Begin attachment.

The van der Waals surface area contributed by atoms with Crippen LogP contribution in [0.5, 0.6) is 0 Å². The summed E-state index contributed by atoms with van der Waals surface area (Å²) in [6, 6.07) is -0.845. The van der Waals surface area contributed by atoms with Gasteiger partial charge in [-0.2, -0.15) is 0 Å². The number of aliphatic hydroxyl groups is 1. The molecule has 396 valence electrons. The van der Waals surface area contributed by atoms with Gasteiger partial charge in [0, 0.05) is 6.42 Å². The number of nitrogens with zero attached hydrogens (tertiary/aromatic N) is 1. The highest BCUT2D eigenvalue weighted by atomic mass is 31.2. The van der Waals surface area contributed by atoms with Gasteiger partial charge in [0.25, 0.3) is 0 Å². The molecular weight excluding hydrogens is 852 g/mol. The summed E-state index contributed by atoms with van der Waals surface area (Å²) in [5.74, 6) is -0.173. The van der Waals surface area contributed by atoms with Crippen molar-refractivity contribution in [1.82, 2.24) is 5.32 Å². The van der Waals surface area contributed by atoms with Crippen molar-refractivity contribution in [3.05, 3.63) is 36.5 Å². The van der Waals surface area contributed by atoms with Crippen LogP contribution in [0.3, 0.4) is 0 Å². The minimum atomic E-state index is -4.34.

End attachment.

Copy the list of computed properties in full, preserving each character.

The van der Waals surface area contributed by atoms with Crippen LogP contribution in [0.5, 0.6) is 0 Å². The summed E-state index contributed by atoms with van der Waals surface area (Å²) in [6, 6.07) is -0.845. The van der Waals surface area contributed by atoms with Gasteiger partial charge in [-0.2, -0.15) is 0 Å². The number of aliphatic hydroxyl groups is 1. The molecule has 396 valence electrons. The van der Waals surface area contributed by atoms with Gasteiger partial charge in [0, 0.05) is 6.42 Å². The number of nitrogens with zero attached hydrogens (tertiary/aromatic N) is 1. The highest BCUT2D eigenvalue weighted by atomic mass is 31.2. The van der Waals surface area contributed by atoms with Gasteiger partial charge in [0.25, 0.3) is 0 Å². The molecular weight excluding hydrogens is 852 g/mol. The summed E-state index contributed by atoms with van der Waals surface area (Å²) in [5.74, 6) is -0.173. The van der Waals surface area contributed by atoms with Crippen molar-refractivity contribution in [1.82, 2.24) is 5.32 Å². The van der Waals surface area contributed by atoms with Crippen molar-refractivity contribution in [3.05, 3.63) is 36.5 Å². The van der Waals surface area contributed by atoms with Crippen LogP contribution in [0.3, 0.4) is 0 Å². The minimum atomic E-state index is -4.34.